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Significant Scots
Sir Samuel Greig

GREIG, (SIR) SAMUEL, a distinguished naval officer in the Russian service, was born 30th November, 1735, in the village of Inverkeithing in the county of Fife. Having entered the royal navy at an early period of life, he soon became eminent for his skill in naval affairs, and remarkable for his zeal and attention to the discharge of his duty, - qualities which speedily raised him to the rank of lieutenant, and ultimately opened up to him the brilliant career which he afterwards pursued.

The court of Russia having requested the government of Great Britain to send out some British naval officers of skill to improve the marine of that country, lieutenant Greig had the honour of being selected as one. His superior abilities here also soon attracted the notice of the Russian government, and he was speedily promoted to the rank of captain, the reward of his indefatigable services in improving or rather creating the Russian fleet, which had been previously in the most deplorable state of dilapidation.

On a war some time after braking out between the Russians and the Turks, captain Greig was sent under the command of count Orlow, with a fleet to the Mediterranean. The Turkish fleet, which they met here, was much superior to the Russian force, the former consisting of fifteen ships of the line, the latter of no more than ten. After a severe and sanguinary but indecisive battle, the Turkish fleet retired during the night close into the island of Scio, where they were protected by the batteries on land. Notwithstanding the formidable position which the enemy had taken up, the Russian admiral determined to pursue, and if possible destroy these by means of his fire-ships. Captain Greig’s well known skill and intrepidity pointed him out as the fittest person in the fleet to conduct this dangerous enterpise, and he was accordingly appointed to the command. At one o’clock in the morning captain Greig bore down upon the enemy with his fire-ships, and although greatly harassed by the cowardice of the crews of these vessels, whom he had to keep at their duty by the terrors of sword and pistol, succeeded in totally destroying the Turkish fleet. Captain Greig, on this occasion assisted by another British officer, a lieutenant Drysdale, who acted under him, set the match to the fire ships with his own hands. This perilous duty performed, he and Drysdale leaped overboard and swam to their own boats, under a tremendous fire from the Turks, and at the imminent hazard besides of being destroyed by the explosion of their own fire-ships. The Russian fleet, following up this success, now attacked the town and batteries on shore, and by nine o’clock in the morning there was scarcely a vestige remaining of either town, fortifications, or fleet. For this important service, captain Greig, who had been appointed commodore on his being placed in command of the fire-ships, was immediately promoted by count Orlow to the rank of admiral, an appointment which was confirmed by an express from the empress of Russia. A peace was soon afterwards concluded between the two powers, but this circumstance did not lessen the importance of admiral Greig’s services to the government by which he was employed. He continued indefatigable in his exertions in improving the Russian fleet, remodeling its code of discipline, and by his example infusing a spirit into every department of its economy, which finally made it one of the most formidable marines in Europe.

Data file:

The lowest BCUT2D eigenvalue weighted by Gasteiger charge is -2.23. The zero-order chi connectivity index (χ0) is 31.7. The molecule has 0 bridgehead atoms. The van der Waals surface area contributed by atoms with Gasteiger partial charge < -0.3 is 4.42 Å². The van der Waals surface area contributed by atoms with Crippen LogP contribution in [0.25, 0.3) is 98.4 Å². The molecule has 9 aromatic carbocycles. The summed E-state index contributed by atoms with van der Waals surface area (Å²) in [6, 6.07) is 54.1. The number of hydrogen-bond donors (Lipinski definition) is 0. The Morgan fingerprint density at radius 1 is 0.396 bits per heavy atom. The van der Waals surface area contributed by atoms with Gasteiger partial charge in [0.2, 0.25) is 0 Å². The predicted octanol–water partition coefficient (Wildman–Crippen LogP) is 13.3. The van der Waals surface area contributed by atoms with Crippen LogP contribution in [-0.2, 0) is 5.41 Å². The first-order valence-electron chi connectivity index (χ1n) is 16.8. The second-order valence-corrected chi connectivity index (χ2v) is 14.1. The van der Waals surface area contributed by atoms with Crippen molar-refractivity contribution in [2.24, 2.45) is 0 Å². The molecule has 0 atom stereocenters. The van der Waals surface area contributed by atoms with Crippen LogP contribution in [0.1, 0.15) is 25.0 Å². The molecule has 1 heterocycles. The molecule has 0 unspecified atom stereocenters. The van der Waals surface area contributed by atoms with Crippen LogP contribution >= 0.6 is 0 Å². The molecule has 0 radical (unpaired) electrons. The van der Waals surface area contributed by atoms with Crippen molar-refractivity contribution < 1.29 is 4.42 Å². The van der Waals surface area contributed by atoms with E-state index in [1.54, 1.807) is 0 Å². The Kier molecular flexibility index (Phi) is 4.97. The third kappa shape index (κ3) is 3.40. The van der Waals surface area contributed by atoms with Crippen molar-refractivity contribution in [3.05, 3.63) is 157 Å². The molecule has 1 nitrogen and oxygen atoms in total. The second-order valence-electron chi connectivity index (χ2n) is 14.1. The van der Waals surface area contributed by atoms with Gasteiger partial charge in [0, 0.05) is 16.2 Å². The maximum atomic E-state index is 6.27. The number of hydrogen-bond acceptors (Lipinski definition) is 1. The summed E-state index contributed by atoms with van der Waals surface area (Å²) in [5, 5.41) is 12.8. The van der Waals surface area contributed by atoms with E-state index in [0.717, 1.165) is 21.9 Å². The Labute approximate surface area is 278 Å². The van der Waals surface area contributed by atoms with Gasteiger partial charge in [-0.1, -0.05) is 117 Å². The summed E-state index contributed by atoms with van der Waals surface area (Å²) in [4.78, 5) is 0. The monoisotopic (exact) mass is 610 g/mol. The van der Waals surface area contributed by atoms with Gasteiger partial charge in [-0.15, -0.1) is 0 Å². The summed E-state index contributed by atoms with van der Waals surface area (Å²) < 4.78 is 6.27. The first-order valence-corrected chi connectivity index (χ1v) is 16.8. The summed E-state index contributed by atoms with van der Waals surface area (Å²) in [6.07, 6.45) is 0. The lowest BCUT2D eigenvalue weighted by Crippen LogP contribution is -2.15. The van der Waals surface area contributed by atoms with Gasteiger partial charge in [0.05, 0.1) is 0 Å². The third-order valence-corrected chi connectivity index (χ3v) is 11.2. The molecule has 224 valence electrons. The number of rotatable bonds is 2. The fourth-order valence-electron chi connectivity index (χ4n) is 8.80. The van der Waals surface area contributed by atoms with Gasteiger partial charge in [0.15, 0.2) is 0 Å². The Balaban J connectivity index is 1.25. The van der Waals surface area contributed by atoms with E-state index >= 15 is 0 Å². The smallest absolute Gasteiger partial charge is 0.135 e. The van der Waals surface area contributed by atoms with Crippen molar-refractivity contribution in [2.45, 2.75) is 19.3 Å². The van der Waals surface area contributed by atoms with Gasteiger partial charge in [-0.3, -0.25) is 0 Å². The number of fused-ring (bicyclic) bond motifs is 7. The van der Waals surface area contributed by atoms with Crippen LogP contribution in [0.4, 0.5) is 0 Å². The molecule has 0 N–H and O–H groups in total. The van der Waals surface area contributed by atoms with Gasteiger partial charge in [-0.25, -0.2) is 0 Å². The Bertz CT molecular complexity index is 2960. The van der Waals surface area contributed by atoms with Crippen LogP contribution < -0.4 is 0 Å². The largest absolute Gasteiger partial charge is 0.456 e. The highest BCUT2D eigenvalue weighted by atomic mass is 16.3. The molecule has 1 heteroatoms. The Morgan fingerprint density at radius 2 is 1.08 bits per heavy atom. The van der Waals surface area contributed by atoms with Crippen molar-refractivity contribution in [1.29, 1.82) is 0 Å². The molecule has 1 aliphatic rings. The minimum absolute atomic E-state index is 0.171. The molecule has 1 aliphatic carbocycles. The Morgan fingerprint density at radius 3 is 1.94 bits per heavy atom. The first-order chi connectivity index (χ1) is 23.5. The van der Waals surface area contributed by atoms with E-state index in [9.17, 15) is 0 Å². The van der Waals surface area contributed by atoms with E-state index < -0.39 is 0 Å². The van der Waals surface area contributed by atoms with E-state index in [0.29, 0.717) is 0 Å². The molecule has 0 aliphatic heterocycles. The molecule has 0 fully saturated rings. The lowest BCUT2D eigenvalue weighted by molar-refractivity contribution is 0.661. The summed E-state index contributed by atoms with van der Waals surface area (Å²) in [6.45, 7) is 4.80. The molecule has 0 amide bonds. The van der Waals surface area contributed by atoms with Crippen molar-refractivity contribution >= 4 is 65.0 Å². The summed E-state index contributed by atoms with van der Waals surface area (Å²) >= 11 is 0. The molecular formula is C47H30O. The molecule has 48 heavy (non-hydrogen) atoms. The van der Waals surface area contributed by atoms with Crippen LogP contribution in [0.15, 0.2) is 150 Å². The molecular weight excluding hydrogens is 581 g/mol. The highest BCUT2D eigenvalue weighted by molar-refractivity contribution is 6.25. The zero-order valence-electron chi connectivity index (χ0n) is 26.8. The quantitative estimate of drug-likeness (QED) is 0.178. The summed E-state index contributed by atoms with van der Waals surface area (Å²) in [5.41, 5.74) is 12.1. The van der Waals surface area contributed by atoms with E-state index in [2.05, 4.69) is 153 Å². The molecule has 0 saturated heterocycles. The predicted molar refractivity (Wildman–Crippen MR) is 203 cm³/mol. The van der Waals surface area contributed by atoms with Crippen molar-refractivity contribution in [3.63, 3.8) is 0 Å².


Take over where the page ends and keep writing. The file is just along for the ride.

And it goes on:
These important services were fully appreciated by the empress, who rewarded them by promoting Greig to the high rank of admiral of all the Russias, and governor of Cronstadt. Not satisfied with this, she loaded him with honours, bestowing upon him the different orders of the empire, viz. St Andrew, St Alexander Newskie, St George, St Vlodomir, and St Anne.

Admiral Greig next distinguished himself against the Swedes, whose fleet he blocked up in port, whilst he himself rode triumphantly in the open seas of the Baltic. Here he was attacked by a violent fever, and having been carried to Revel, died on the 26th of October, 1788, on board of his own ship, the Rotislaw, after a few days’ illness, in the 53d year of his age. As soon as the empress heard of his illness, she, in the utmost anxiety about a life so valuable to herself and her empire, instantly sent for her first physician, Dr Rogerson, and ordered him to proceed immediately to Revel and to do every thing in his power for the admiral’s recovery. Dr Rogerson obeyed, but all his skill was unavailing.

The ceremonial of the admiral’s funeral was conducted with the utmost pomp and magnificence. For some days before it took place the body was exposed in state in the hall of the admiralty, and was afterwards conveyed to the grave on a splendid funeral bier drawn by six horses, covered with black cloth, and attended in public procession by an immense concourse of nobility, clergy, and naval and military officers of all ranks; the whole escorted by large bodies of troops, in different divisions; with tolling of bells and firing of cannon from the ramparts and fleet: every thing in short was calculated to express the sorrow of an empire for the loss of one of its most useful and greatest men.

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